harassed. It does happen. These changes in personality (fishonality?)
could have developed because of changes in the tank parameters or one
or both of the bettas could have come into sexual maturity. Any number
of reasons could have lead to new aggression issues. I suppose if there
were signs of illness before that night then the postmortem theory
would be pretty likely.

As for housing males and females together, I stick by my statement of
it being unconventional. I do know of people who do it, you, John and a
couple of others but the majority do not keep both together. I wouldn't
say it's wrong I just think it's less common and may come with
consequences. Surely I'm not the first to give warning on this subject.
It's common practice to keep them separated.

  #6  
Old February 22nd 05, 10:38 PM
Ozdude
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"steve" wrote in message
ups.com...

Tynk wrote:
They don't live peacefully for that long and then all of a sudden
decide to kill the other one.



Obviously you aren't married.


LOL!
Oz


  #7  
Old February 23rd 05, 04:07 AM
Tynk
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I just split up my community tank after many
months of operation because all of a sudden my male betta was being
harassed. It does happen.

Please clarify whether your male was getting harrassed by a female
Betta (which is what we were talking about) or different type of tank
mate?

I do know of people who do it, you, John and a
couple of others but the majority do not keep both together. I wouldn't

say it's wrong I just think it's less common and may come with
consequences. Surely I'm not the first to give warning on this subject.

It's common practice to keep them separated.

Of course you're not the first to give warning, but it's probably
because for some many years people were conditioned into thinking that
you cannot house them together in the right situation.
Heck, look how often even today that folks don't have a clue that
Bettas can go into a community tank without killing every fish in
there.
People still think they're killing machines.

  #8  
Old February 23rd 05, 04:08 AM
Tynk
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Yeah yeah cute guys. = )~
I have, by the way,been very happily married for the last 20 years.

  #9  
Old February 23rd 05, 07:11 PM
IDzine01
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No, he was being harrassed by other tankmates, not a female. My point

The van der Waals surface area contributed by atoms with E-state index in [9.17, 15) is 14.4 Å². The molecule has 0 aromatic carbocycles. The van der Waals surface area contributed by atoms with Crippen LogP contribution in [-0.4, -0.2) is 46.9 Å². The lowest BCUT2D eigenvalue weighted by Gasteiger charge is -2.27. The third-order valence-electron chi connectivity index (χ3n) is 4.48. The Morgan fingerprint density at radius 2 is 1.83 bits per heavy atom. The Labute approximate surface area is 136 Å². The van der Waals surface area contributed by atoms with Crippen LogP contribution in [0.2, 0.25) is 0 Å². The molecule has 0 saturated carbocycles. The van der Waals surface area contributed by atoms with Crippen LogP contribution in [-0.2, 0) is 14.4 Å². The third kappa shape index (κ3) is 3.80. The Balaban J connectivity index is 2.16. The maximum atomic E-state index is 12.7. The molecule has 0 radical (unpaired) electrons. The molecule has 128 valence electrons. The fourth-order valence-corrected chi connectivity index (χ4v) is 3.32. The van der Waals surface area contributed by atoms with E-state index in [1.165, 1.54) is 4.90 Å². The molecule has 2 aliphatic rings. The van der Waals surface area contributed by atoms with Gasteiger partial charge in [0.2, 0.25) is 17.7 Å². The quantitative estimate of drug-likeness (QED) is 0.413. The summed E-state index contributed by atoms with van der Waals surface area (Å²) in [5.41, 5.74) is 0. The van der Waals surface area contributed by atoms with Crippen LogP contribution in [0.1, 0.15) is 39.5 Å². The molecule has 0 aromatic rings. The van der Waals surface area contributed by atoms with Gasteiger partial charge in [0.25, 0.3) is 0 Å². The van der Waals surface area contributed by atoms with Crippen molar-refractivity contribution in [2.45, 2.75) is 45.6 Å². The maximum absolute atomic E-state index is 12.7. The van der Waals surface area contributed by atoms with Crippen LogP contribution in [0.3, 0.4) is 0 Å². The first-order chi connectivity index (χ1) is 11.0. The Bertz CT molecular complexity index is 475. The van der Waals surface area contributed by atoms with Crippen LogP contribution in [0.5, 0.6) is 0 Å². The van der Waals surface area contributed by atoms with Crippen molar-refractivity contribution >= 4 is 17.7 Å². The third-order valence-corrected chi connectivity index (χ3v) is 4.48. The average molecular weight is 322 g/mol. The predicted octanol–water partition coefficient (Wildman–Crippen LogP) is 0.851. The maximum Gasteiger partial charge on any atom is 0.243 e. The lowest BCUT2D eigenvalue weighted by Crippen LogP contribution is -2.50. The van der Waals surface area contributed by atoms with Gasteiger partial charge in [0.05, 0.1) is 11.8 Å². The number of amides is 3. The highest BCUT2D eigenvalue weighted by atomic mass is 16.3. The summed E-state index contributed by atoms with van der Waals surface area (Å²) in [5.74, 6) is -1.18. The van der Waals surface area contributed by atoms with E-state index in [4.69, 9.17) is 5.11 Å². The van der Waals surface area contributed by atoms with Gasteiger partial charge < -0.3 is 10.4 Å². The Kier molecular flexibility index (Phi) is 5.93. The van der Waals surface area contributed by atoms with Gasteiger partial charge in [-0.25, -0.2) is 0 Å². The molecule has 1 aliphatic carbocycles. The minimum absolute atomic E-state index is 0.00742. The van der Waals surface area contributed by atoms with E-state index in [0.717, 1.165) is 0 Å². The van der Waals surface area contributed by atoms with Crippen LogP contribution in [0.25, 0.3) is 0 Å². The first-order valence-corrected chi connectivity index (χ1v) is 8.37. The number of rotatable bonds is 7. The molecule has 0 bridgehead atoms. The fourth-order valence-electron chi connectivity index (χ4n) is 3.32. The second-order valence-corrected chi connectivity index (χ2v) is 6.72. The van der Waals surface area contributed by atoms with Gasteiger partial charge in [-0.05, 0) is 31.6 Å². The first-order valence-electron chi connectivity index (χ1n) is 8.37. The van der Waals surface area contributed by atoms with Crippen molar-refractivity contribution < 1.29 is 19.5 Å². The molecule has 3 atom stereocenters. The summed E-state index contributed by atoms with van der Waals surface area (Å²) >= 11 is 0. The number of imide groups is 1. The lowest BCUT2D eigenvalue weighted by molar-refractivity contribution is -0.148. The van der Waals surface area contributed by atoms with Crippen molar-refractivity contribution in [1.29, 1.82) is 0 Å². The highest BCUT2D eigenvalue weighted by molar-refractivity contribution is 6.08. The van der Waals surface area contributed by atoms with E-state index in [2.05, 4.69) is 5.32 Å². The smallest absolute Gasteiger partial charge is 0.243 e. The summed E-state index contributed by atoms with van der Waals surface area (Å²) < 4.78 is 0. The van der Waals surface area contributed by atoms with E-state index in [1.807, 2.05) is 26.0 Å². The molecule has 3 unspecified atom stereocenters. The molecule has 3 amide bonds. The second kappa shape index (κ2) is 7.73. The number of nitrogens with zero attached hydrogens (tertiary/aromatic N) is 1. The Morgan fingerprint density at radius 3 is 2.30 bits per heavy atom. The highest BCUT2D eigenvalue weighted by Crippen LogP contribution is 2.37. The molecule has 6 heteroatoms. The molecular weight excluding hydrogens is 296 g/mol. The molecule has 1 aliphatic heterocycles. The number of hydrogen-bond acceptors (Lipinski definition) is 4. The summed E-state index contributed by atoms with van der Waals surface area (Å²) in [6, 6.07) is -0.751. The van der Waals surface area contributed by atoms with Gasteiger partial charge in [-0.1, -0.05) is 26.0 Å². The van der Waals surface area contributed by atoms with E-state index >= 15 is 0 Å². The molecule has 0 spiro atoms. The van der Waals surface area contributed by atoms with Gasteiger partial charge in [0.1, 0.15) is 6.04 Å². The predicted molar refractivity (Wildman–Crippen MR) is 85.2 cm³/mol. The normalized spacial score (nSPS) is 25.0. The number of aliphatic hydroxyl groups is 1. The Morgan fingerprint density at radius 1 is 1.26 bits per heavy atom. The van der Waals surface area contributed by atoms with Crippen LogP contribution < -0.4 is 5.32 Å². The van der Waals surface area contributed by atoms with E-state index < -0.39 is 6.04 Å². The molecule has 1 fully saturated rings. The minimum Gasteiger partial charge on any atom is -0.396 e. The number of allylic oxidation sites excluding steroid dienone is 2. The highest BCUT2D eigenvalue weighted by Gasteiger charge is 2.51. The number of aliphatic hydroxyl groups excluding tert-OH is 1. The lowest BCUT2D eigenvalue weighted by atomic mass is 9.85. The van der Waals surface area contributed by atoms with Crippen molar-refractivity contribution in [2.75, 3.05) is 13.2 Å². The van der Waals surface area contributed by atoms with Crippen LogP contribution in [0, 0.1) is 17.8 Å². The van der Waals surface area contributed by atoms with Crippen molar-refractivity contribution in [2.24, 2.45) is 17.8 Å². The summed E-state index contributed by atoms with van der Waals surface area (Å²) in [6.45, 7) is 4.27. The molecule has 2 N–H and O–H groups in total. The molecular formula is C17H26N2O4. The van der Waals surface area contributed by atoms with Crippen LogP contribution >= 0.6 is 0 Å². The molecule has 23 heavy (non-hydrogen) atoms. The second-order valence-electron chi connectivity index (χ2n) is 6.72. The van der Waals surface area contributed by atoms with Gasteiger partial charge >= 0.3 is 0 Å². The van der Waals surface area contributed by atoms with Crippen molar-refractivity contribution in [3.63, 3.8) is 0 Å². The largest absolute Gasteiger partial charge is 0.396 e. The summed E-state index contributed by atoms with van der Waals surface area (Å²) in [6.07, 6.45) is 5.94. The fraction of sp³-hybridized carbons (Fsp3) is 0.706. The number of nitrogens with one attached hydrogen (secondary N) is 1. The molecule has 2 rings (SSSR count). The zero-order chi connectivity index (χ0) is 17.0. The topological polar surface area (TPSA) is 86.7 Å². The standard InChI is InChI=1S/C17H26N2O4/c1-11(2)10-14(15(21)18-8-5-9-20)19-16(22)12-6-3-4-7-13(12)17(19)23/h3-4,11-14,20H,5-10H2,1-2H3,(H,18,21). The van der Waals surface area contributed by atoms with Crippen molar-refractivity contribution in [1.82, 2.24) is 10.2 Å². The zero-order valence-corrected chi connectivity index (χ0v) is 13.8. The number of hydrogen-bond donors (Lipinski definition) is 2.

was just that temperments do change over time due to many variables.

There are always exceptions to the rule too. You yourself TYNK have
successfully housed males and females together, no? You also said it
needs to be done under the right situations. I would have to agree
there, but determining the right situation will increase the risk. By
keeping them separate we have no chance of one injuring or killing the
other. We have to determine what the reward is and if it's worth the
risk. If the reward is we don't have to put up the money to buy a
separate tank for our females then I seriously question our priorities.
If the reward is bettas live a longer, healthier life when both genders
cohabitate, then maybe there's something to it. Unfortunately I don't
know of any formal studies and only have years of caution offered by
generations of betta keepers to go by. Maybe you will be able to issue
the first formal study of males and females being kept together.

  #10  
Old February 25th 05, 05:16 AM
Tynk
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Oh man, I love keeping a resident male in with my females.
In 26 years, I've only had several situations where they wouldn't
co-habitate.
One of those is the present. I happen to have a bunch of spawn sisters
and they are full of **** and vinegar! They will rip a male to shredds
in a second.
This is just how they are and I accept that with this batch of ladies,
unless in a spawing situation, I cannot put them together.
It has been so many years since I've not been able to.
For odds sake, it's the females that are usually the culprit doing the
nipping. Only, I'd have to honestly say about 3 times in all those
years that I've had a male be so overly aggressive that he couldn't be
housed with the ladies.
To see a male interacting with females on a daily basis is exciting (to
me anyway). The males are so funny....they'll be totally ignoring a
female that is just trying her best to strut her stuff, and he'd rather
go flare at his reflection in the background.
Of course there are times when dominancy issues come into play.
However, they are mostly posturing, with a possible chase. No damage at
all.
The hierarchy between all of them together is also quite interseting to
figure out. The females all have their own pecking order, yet the male
fits into it in a different mannor.
He's not always the alpha in the order either.
The reason pet shops and other Betta hoobyists have it pounded into
their heads that you cannot keep them together, is because of how often
it's done wrong, and the person doing it doesn't k now what to expect.
To me, I'd rather tell a person the whole truth. Not just a half truth.